United NationsDepartment of Economic and Social Affairs Sustainable Development

Brazil

Statement by the
Delegation of Brazil
to the CSD-15/IPM
Climate Change
Mr. Chairman,
I would like to associate my delegation to the statement made by the
distinguished representative of Pakistan on behalf of the G-77/China. I also
thank the panelists for their presentations.
Any binding recommendations or decisions on this issue, including activities
of mitigation and adaptation, financing instruments and the future of the
climate change regime, must be considered solely under the UNFCCC
umbrella. In regard to the future of the international regime on climate
change, for instance, I recall that a process has already been set under the
Kyoto Protocol to determine the post-2012 second commitment period.
Another process was established under the UNFCCC to further enhance the
implementation of the Convention.
CSD and other fora can help understanding and exploring interlinkages
between climate change and other issues, such as promoting renewable
energies, but these discussions should not attempt to substitute or pre-empt
current talks under the UNFCCC regime.
I would like to comment on some aspects of the Secretary General?s report.
First and foremost, Brazil is concerned with the absence of any reference to
the principle of common but differentiated responsibilities, established in the
Rio Declaration on Sustainable Development and enshrined in the UNFCCC
as the guiding force behind international cooperation on this matter. This
absence leads to a core deficiency of the diagnosis: It presents potential
future emission projections, and options on how to deal with them, without
any mention to the root cause of the rise in the planet?s temperature, namely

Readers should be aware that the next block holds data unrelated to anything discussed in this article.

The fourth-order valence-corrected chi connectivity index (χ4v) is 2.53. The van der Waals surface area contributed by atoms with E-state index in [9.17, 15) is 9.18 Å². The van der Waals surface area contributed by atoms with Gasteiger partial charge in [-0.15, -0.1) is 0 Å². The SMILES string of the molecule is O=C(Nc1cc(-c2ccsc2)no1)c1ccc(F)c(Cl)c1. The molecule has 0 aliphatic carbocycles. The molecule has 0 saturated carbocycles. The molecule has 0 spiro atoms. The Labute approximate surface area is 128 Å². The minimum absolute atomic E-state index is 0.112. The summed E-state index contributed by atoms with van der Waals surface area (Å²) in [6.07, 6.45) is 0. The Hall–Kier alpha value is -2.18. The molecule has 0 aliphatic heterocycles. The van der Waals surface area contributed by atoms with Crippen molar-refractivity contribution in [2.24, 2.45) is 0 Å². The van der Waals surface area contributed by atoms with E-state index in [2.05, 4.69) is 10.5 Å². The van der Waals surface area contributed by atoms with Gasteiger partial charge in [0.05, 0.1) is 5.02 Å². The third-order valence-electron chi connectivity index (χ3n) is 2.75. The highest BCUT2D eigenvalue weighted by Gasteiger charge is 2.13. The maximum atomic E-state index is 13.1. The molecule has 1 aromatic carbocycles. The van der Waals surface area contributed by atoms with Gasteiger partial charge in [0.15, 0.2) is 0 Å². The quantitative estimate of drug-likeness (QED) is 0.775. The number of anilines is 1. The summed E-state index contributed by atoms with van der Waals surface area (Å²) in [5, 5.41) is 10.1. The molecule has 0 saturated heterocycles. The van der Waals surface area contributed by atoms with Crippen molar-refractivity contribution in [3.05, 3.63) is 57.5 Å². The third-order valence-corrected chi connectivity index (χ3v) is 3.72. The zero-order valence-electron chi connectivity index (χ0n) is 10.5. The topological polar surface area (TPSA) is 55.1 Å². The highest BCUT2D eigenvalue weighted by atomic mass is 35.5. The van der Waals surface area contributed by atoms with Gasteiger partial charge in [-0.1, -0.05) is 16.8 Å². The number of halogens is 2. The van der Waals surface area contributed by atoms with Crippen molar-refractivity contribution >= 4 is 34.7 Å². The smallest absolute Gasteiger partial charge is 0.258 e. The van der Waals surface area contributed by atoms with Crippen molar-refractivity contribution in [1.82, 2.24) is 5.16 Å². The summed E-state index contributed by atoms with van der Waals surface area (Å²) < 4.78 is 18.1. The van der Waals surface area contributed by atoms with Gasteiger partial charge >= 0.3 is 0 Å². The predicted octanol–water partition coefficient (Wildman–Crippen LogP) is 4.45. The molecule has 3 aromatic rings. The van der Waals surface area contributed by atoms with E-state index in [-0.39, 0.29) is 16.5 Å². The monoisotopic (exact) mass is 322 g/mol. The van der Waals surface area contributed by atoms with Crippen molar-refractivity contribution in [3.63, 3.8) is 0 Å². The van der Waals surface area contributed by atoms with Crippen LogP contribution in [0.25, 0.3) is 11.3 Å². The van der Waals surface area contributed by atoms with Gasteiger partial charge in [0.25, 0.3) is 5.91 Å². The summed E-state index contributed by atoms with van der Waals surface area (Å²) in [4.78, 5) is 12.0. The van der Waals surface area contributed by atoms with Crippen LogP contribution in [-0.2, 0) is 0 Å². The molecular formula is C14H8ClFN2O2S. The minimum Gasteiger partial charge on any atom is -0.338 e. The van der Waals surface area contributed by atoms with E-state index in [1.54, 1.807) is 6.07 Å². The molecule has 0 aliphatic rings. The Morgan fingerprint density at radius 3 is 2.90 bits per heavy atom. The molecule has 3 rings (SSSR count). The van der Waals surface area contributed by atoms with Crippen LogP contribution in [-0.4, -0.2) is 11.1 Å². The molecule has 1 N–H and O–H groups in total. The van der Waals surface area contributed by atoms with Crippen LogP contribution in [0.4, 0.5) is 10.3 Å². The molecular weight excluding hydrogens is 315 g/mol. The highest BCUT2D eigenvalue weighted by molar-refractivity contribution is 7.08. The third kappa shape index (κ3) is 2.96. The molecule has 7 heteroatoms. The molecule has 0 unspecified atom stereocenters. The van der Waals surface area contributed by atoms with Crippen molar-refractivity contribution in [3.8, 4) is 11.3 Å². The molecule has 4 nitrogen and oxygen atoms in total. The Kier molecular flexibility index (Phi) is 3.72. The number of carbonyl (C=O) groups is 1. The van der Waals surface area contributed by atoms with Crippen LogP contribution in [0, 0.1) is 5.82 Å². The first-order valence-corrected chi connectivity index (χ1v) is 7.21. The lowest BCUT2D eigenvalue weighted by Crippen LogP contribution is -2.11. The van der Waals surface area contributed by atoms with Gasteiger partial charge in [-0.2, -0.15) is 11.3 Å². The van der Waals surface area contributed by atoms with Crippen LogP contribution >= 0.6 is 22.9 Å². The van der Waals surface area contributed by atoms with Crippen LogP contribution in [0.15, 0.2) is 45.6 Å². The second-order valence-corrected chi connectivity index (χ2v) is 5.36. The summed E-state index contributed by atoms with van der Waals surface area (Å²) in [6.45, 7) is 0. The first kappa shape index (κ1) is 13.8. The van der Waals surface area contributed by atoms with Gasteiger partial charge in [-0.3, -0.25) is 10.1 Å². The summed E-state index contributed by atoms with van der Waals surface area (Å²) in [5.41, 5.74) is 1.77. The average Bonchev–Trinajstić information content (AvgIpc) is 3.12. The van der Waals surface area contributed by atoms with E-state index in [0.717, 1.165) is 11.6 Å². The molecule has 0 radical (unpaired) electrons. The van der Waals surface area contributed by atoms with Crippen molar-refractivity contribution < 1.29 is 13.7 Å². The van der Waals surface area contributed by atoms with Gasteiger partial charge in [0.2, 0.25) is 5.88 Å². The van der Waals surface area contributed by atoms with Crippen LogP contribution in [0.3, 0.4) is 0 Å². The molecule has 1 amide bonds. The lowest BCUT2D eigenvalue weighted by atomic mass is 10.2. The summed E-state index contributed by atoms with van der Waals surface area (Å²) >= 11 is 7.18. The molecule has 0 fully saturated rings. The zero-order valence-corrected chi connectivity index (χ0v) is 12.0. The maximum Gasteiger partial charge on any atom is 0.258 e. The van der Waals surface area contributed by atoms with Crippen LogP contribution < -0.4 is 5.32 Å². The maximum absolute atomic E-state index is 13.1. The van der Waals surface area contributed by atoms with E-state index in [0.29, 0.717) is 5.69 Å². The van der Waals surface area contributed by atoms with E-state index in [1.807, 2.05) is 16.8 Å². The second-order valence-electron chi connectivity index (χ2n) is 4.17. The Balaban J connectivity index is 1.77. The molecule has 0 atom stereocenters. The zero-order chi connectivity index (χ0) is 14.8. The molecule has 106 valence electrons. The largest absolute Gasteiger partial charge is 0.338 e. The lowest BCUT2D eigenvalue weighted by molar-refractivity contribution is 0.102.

the accumulated emissions of greenhouse gases by industrialized countries
over the last 200 years.
Mitigation requires a broad range of policy and technical solutions. We
agree that international technology cooperation should be stimulated to help
developing countries access, develop and use clean technologies, including
North-South, South-South, and triangular cooperation initiatives.
On the proposed policy options:
In option 1, as CCS has also been highlighted as a technology option, we
would recommend highlighting the potential role of biofuels, which have
already proven to be a safe and sustainable option to fossil fuels.
In option 2, calling for an expansion of the range of CDM activities is, in our
view, premature, since it could jeopardize the environmental integrity of the
Kyoto Protocol. Furthermore, discussions on specific aspects of the CDM
should occur under UNFCCC and KP appropriate fora. Lastly, we believe
that the focus on market mechanisms as a means to provide stable incentives
and long-term horizon must be matched by a call for government action,
particularly from Annex I parties, in providing new and additional financial
resources.
Thank you.
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